“Genius is an infinite capacity for taking pains.” – Thomas Carlyle
You’re a kid and you’re out riding your bike. The training wheels have come off and you get that first sweet taste of freedom. You could go just about anywhere, just you and your bike.
So, you go exploring! You take a path that you haven’t taken before, you don’t know the terrain and when you turn the corner: BANG! You hit a pothole and go flying into the bushes.
When you come to you’ve scraped your knees pretty bad and the bike is in need of some serious repair. Your mom and dad scream are glad you’re OK but still end up screaming about how irresponsible it was and grounding you for a week.
The bike gets fixed and you promise your parents that you’ll just ride around the neighborhood. Then one of your friends suggest you take a ride in the woods because there’s a track that leads to this beautiful lake. So, do you?
Some of us will make the equation “bike+unknown=pain” and some will think of it as “bike+unknown=adventure”.
Here i’d like to make a distinction. The way I choose to look at it is that there’s a difference between pain and suffering.
Pain is something temporary that we get past. Suffering is something lingering that we hold on to.
Sure, we could go out for a ride and get injured again. That’s pain. We could also look at the pain we endured last time and decide that it’s not worth the risk even though we’d love to go. We could even go as far as never getting on a bike again. Now THAT’s suffering.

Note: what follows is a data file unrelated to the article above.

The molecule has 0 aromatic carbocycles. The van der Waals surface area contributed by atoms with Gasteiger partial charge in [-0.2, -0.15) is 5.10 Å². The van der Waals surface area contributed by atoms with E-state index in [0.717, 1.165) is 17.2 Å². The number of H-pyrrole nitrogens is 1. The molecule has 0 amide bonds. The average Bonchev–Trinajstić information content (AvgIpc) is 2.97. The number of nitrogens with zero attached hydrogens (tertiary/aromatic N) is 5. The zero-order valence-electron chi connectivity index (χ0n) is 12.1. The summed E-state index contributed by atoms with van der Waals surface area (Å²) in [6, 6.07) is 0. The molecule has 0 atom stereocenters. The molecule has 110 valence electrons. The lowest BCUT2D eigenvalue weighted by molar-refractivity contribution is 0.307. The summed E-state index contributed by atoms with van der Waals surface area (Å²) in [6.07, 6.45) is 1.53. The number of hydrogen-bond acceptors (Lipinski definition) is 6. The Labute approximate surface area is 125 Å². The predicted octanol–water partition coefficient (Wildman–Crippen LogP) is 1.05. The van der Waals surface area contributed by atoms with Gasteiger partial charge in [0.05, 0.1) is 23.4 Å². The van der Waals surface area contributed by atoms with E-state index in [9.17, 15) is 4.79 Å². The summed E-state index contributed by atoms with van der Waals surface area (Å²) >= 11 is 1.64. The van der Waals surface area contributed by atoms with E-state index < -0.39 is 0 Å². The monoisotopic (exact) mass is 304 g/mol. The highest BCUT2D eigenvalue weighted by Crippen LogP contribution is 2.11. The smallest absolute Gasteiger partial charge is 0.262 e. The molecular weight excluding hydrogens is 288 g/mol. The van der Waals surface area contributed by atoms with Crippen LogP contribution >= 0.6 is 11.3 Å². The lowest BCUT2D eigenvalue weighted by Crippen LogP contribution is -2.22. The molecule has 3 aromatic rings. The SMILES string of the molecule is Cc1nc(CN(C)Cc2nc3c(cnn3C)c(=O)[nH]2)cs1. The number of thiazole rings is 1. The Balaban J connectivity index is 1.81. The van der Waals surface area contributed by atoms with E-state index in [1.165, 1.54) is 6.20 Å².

When we let fear dictate how we behave we’re limiting our potential.
Let’s say you’ve got this idea for a song. It’s about underage drinking. You write it and put it out there. A lot of people react well and applaud you for taking on the subject. On the other hand several interest groups condemn you for saying anything at all and accuse you of being a bad role model and promoting underage drinking. Needless to say, you get pretty burnt by this.
Some years later you get an urge to write a song about teen pregnancy. With your past experience, would you? Maybe you’d write it, but would you release it?
Are you willing to suffer the regret and live a life of self-imposed limits?
The one thing standing in the way of your dreams is your willingness to take the pain.
A few quotes won’t hurt ya!
“Most people want to avoid pain, and discipline is usually painful.” – John C. Maxwell
“What really raises one’s indignation against suffering is not suffering intrinsically, but the senselessness of suffering.” – Friedrich Nietzsche
“If you aren’t in the moment, you are either looking forward to uncertainty, or back to pain and regret.” – Jim Carrey
“When thought becomes excessively painful, action is the finest remedy.” – Salman Rushdie
“You can turn painful situations around through laughter. If you can find humor in anything, even poverty, you can survive it.” – Bill Cosby
Check out this documentary if you have the chance, it was full of great lessons!
Sir Chris Hoy – How To Win Gold